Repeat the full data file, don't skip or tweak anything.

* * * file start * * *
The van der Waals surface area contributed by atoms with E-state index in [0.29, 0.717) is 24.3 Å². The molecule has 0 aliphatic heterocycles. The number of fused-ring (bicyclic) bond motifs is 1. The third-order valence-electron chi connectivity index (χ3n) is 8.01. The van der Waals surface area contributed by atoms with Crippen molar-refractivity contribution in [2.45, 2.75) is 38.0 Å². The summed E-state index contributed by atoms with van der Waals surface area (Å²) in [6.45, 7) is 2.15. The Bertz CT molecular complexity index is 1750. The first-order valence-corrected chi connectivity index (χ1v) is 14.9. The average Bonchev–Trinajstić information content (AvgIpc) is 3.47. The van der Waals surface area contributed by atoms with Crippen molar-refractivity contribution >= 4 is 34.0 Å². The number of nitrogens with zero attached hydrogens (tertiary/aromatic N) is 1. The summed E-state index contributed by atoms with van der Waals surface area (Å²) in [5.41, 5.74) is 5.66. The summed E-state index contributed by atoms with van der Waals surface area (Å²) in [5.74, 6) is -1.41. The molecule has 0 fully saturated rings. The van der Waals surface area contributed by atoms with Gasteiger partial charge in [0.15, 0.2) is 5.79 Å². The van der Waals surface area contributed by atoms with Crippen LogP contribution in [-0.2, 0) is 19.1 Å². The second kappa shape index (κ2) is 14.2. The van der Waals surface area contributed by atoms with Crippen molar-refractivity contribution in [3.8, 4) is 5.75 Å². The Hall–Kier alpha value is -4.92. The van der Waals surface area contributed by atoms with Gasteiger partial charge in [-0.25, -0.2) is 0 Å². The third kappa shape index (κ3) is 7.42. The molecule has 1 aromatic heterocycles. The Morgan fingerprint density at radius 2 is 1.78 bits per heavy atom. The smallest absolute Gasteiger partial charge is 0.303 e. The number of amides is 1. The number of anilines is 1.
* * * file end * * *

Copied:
The van der Waals surface area contributed by atoms with E-state index in [0.29, 0.717) is 24.3 Å². The molecule has 0 aliphatic heterocycles. The number of fused-ring (bicyclic) bond motifs is 1. The third-order valence-electron chi connectivity index (χ3n) is 8.01. The van der Waals surface area contributed by atoms with Crippen molar-refractivity contribution in [2.45, 2.75) is 38.0 Å². The summed E-state index contributed by atoms with van der Waals surface area (Å²) in [6.45, 7) is 2.15. The Bertz CT molecular complexity index is 1750. The first-order valence-corrected chi connectivity index (χ1v) is 14.9. The average Bonchev–Trinajstić information content (AvgIpc) is 3.47. The van der Waals surface area contributed by atoms with Crippen molar-refractivity contribution >= 4 is 34.0 Å². The number of nitrogens with zero attached hydrogens (tertiary/aromatic N) is 1. The summed E-state index contributed by atoms with van der Waals surface area (Å²) in [5.41, 5.74) is 5.66. The summed E-state index contributed by atoms with van der Waals surface area (Å²) in [5.74, 6) is -1.41. The molecule has 0 fully saturated rings. The van der Waals surface area contributed by atoms with Gasteiger partial charge in [0.15, 0.2) is 5.79 Å². The van der Waals surface area contributed by atoms with Crippen LogP contribution in [-0.2, 0) is 19.1 Å². The second kappa shape index (κ2) is 14.2. The van der Waals surface area contributed by atoms with Crippen molar-refractivity contribution in [3.8, 4) is 5.75 Å². The Hall–Kier alpha value is -4.92. The van der Waals surface area contributed by atoms with Gasteiger partial charge in [-0.25, -0.2) is 0 Å². The third kappa shape index (κ3) is 7.42. The molecule has 1 aromatic heterocycles. The Morgan fingerprint density at radius 2 is 1.78 bits per heavy atom. The smallest absolute Gasteiger partial charge is 0.303 e. The number of amides is 1. The number of anilines is 1.